IRA drawbacks: IRA contribution limitations are lower than those for other self-employed retirement plans. If you and your spouse file jointly and are both enrolled in another retirement plan, you may have fewer tax deductions available to you. Income is also a limiting factor in Roth IRA eligibility. Traditional IRA withdrawals before the age of 59 are subject to a 10% penalty unless there are extenuating circumstances.
Simplified Employee Pension IRA (SEP IRA)
In comparison to traditional IRAs, the contribution limitations for the SEP IRA are substantially larger, making it a more attractive investment vehicle. A traditional IRA for self-employed persons is just as straightforward to set up and gives the same amount of flexibility.
SEP IRA contribution limits: In 2022, 25 percent of their adjusted net earnings, less one-half of the Social Security or Medicare taxes they pay, and the plan contributions you make for yourself, up to a maximum of $61,000.
Pros: Convenience and fantastic investing possibilities come included with SEP IRAs, which are available from many of the finest IRA service providers. To the extent authorized by law, contributions to SEPs may be deducted from an individual’s taxable income for the year in which they were made, up to and including any deadlines for filing a preceding year’s tax return that may have been extended. In addition, SEP IRAs are non-exclusive concerning contributions to other IRAs, so you may still make maximum IRA contributions.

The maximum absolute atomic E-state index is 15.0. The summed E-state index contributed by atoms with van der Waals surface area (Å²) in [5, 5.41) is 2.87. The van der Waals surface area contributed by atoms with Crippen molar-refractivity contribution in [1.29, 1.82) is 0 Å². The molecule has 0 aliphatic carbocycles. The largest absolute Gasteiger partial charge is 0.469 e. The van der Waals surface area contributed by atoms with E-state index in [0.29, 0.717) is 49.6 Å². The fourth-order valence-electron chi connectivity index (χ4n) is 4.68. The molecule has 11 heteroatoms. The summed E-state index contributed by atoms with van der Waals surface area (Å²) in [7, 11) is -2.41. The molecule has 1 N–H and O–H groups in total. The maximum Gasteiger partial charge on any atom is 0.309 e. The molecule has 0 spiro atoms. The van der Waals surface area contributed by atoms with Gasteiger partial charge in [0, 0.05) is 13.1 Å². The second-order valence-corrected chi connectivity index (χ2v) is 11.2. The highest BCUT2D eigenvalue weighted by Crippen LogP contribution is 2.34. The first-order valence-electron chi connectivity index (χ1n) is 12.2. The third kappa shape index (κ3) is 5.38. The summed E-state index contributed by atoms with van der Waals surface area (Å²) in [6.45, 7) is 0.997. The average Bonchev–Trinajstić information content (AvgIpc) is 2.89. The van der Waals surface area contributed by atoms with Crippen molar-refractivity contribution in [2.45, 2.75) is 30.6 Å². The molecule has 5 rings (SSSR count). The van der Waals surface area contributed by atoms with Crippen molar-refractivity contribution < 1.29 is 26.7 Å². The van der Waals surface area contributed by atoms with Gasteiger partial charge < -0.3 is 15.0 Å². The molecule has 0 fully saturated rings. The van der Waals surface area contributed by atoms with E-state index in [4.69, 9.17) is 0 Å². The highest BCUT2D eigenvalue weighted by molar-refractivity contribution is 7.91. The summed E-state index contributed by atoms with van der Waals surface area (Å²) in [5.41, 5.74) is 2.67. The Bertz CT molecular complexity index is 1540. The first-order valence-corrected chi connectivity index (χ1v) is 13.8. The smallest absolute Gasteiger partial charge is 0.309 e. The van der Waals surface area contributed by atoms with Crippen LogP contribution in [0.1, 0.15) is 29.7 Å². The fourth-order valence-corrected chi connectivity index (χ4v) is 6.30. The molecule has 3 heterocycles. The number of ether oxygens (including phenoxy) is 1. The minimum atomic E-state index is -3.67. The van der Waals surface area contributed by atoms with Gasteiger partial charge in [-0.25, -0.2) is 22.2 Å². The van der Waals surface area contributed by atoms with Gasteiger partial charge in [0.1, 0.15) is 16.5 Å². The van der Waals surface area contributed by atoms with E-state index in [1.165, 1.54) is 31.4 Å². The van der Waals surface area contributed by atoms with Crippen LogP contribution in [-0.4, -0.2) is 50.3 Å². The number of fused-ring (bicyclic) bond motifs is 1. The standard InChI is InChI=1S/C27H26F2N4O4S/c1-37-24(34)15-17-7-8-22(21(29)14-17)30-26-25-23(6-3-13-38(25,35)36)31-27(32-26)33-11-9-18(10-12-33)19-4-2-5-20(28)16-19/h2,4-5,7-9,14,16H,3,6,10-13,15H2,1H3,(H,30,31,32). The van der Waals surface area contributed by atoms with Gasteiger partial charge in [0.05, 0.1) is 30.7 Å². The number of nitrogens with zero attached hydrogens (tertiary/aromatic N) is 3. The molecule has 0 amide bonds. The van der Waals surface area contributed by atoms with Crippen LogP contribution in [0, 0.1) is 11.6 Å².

Cons: Because SEP IRA contribution limitations are based on your yearly salary, you may not be able to save as much as you would want for your retirement each year. A 10% penalty applies to SEP IRAs if money is taken out earlier than age 59 unless a few exceptions are made.
Savings Incentive Match Plan for Employees (SIMPLE IRA)
Individuals and small-business owners with fewer than 100 workers are eligible to participate in the SIMPLE IRA. In comparison to a SEP IRA, the contribution limitations are larger.